Thanks to the heat of the lamps the level of oxygen can fall. As with every living creature, our plants also need fresh air. If they’re being grown out in the open, then this is not something we have to worry about, there’s fresh air aplenty. If we switch to growing indoors, we need another way of providing this fresh air that contains both oxygen and CO2 for our plants, such as carbon burners and ventilation.
With manual ventilation you can talk of a space where a couple of plants are stood where they have access to fresh air for a few hours. In order for this room to have the fresh air, all you need to do is leave a door or window open for a period of time. If you’re not certain you can always do the odour test: if you walk into the room and it smells stale or you don’t feel comfortable there it is time to refresh the air. This is essential for an eventual good harvest.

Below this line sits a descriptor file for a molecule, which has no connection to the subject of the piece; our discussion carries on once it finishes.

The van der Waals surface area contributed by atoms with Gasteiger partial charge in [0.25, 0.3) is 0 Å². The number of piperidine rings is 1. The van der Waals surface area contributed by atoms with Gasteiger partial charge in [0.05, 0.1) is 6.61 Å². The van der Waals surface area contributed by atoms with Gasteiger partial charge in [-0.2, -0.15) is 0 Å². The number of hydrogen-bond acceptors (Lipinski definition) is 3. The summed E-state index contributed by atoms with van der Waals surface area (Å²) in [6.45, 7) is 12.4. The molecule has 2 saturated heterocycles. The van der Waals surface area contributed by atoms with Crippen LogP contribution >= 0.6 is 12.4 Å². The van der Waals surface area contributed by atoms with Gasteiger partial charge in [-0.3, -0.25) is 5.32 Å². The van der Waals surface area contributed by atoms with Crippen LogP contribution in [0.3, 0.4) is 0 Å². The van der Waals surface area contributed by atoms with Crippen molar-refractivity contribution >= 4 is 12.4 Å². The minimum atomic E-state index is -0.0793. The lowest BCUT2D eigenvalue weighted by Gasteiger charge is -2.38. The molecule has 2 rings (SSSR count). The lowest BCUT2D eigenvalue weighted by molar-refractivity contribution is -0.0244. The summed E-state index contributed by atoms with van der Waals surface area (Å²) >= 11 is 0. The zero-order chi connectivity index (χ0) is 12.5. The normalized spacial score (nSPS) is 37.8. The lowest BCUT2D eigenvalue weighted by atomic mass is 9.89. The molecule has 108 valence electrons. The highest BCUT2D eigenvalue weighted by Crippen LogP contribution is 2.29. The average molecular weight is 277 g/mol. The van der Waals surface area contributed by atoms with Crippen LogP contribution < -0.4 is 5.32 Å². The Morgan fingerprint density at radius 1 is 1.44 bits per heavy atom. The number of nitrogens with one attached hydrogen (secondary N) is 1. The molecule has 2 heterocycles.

This method of refreshing the air involves the use of an electrically powered gizmo ranging from the simple bathroom-style fan, up to industrial ventilators depending on the size of your space and number of plants.
Suppose you have a space that’s 2.00 metres long, 1.00 wide and 3.00 high. You need the following calculation: L x B x H x 100 = 2.00 x 1.00 x 3.00 = 6.00 x 100 = 600 m3
That is the volume of air that you have to move with your ventilation and by doing so ensure that your plants have fresh air available to them at all times.